A systematic attack on the Salvation Army’s reputation began when multi-platinum singer-songwriter Ellie Goulding announced that she was chosen to perform at the Cowboys-Bills Thanksgiving Day football game, which also kicked off The Salvation Army's annual Red Kettle Campaign.
But the singer had second thoughts about participating in the halftime show after a fan told her that the charity was "extremely homo/transphobic" and that she wished that she "had done some research beforehand or something."
Goulding told The Salvation Army she was going to bow out unless it would "very quickly make a solid, committed pledge or donation to the LGBTQ community."
It turned out The Salvation Army has been the world’s largest provider of social services for the homeless almost from its 1865 founding — without regard to any criteria other than need. As a result it is, quite possibly, the world’s No. 1 provider of poverty assistance to the LGBT community.
"With an organization of our size and history, myths can perpetuate,” said Commissioner David Hudson, National Commander of The Salvation Army. “An individual’s sexual or gender identity, religion, or lifestyle has no bearing on our willingness to provide service. We stand firmly behind our mission to meet human needs in His name without discrimination."
The Salvation Army’s supporters rushed to its defense, beginning with conservative author and columnist Jerry Newcombe, who wrote in the Christian Post that the anti-gay slurs against The Salvation Army were “preposterous.”
“By what definition of ‘hate’ is the Salvation Army in anybody’s dictionary a hate group? This politically correct culture has lost any semblance of moral clarity to label a group like the Salvation Army as a hate group.”
As supporters bolstered the charity’s honor, Chick-fil-A’s reputation took an abrupt nosedive among conservatives — for pandering to the LGBT community.
The popular fast food restaurant chain has often been attacked from the left because of its founder’s unapologetic support for traditional marriage — the union of one man and one woman. But Chick-fil-A has never allowed its strongly-held beliefs to interfere with its business practices. It serves all, and has an open employment policy.
In an apparent attempt to curry favor with progressives, the restaurant chain announced that it would no longer donate to several Christian organizations, including The Salvation Army.
However, it began supporting the far-left Southern Poverty Law Center, which has defined as hate groups such organizations as Liberty Counsel, the Jewish Defense League, the Center for Immigration Studies, the American College of Pediatricians, and the Family Research Council (FRC).
The chain’s longtime loyalists immediately felt betrayed — including former Arkansas Gov. Mike Huckabee, a Republican.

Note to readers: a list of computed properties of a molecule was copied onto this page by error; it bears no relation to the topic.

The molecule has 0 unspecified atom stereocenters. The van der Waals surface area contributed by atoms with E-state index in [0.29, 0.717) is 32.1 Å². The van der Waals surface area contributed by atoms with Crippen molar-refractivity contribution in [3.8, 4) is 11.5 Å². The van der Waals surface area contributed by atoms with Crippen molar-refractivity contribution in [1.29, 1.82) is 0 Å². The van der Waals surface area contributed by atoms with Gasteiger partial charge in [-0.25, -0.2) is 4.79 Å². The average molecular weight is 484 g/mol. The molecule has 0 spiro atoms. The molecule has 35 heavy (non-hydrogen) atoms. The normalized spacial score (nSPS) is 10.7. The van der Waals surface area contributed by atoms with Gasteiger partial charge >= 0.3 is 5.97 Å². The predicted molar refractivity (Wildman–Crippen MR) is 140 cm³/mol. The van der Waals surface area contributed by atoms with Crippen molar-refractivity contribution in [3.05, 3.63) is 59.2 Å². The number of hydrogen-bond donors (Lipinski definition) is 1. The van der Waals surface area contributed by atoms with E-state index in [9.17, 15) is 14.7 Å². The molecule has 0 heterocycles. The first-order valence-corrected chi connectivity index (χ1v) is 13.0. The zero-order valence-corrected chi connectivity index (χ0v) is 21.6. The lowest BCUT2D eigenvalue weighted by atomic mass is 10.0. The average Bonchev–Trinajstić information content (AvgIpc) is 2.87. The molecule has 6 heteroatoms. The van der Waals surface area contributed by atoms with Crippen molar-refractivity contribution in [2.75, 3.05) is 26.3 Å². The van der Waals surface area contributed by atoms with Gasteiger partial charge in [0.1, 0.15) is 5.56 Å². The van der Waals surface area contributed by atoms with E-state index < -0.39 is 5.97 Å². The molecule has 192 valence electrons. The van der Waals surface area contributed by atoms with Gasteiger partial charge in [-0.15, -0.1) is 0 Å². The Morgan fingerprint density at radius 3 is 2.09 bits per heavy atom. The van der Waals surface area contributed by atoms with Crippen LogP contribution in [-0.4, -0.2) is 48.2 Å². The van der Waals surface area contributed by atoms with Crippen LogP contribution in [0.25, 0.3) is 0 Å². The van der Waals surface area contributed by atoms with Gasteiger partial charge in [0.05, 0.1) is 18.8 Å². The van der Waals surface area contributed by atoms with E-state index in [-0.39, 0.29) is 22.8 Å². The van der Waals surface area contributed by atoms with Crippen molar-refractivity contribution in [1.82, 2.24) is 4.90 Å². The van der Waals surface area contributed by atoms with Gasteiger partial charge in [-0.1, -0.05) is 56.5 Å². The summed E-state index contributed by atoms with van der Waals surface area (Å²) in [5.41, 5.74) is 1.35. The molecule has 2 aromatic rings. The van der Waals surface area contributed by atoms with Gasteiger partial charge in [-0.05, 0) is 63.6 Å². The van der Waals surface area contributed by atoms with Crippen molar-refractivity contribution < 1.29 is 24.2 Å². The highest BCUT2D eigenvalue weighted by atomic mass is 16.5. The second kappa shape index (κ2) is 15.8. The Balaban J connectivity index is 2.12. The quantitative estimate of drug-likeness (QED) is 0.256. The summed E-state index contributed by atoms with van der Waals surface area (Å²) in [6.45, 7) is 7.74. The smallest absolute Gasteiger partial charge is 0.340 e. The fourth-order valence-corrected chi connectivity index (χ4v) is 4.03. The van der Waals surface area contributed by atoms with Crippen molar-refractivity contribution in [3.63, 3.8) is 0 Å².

"In Aug. 2012, I coordinated a national Chick-fil-A Appreciation Day after they were being bullied by militant hate groups," Huckabee tweeted. "Today, Chick-fil-A betrayed local customers for $$. I regret believing they would stay true to convictions of founder Truett Cathy. Sad."
FRC President Tony Perkins said, “Not only has Chick-fil-A abandoned donations to Christian groups, including the Salvation Army, it has donated to one of the most extreme anti-Christian groups in America.”
Syndicated columnist Cal Thomas said that the restaurant chain was “chickening out” by giving in to the LGBT community’s demands — demands that once begun, would likely never end.
Chick-fil-A’s decision also understandably disappointed The Salvation Army.
"We're saddened to learn that a corporate partner has felt it necessary to divert funding to other hunger, education, and homelessness organizations — areas in which The Salvation Army, as the largest social services provider in the world, is already fully committed," The Salvation Army said in a statement, in response to Chick-fil-A’s decision.
It added: “We serve more than 23 million individuals a year, including those in the LGBTQ+ community. In fact, we believe we are the largest provider of poverty relief to the LGBTQ+ population. When misinformation is perpetuated without fact, our ability to serve those in need, regardless of sexual orientation, gender identity, religion or any other factor, is at risk.”
The principle that Chick-fil-A failed to live up to has been described in many ways: “Honesty is the best policy,” and “To thine own self be true,” to mention a few.
So while the Salvation Army steadfastly remained true to its principles and beliefs, Chick-fil-A at the same time is forced to defend its actions.
By pandering to the LGBT community’s demands, Chick-fil-A not only failed to gain the support of the far-left it wanted to appease, but it also lost the respect of conservatives.
Maybe there’s a lesson here: the restaurant should drop pandering from its menu.
Michael Dorstewitz is a retired lawyer and has been a frequent contributor to BizPac Review and Liberty Unyielding. He is also a former U.S. Merchant Marine officer and an enthusiastic Second Amendment supporter, who can often be found honing his skills at the range. To read more of his reports — Click Here Now.
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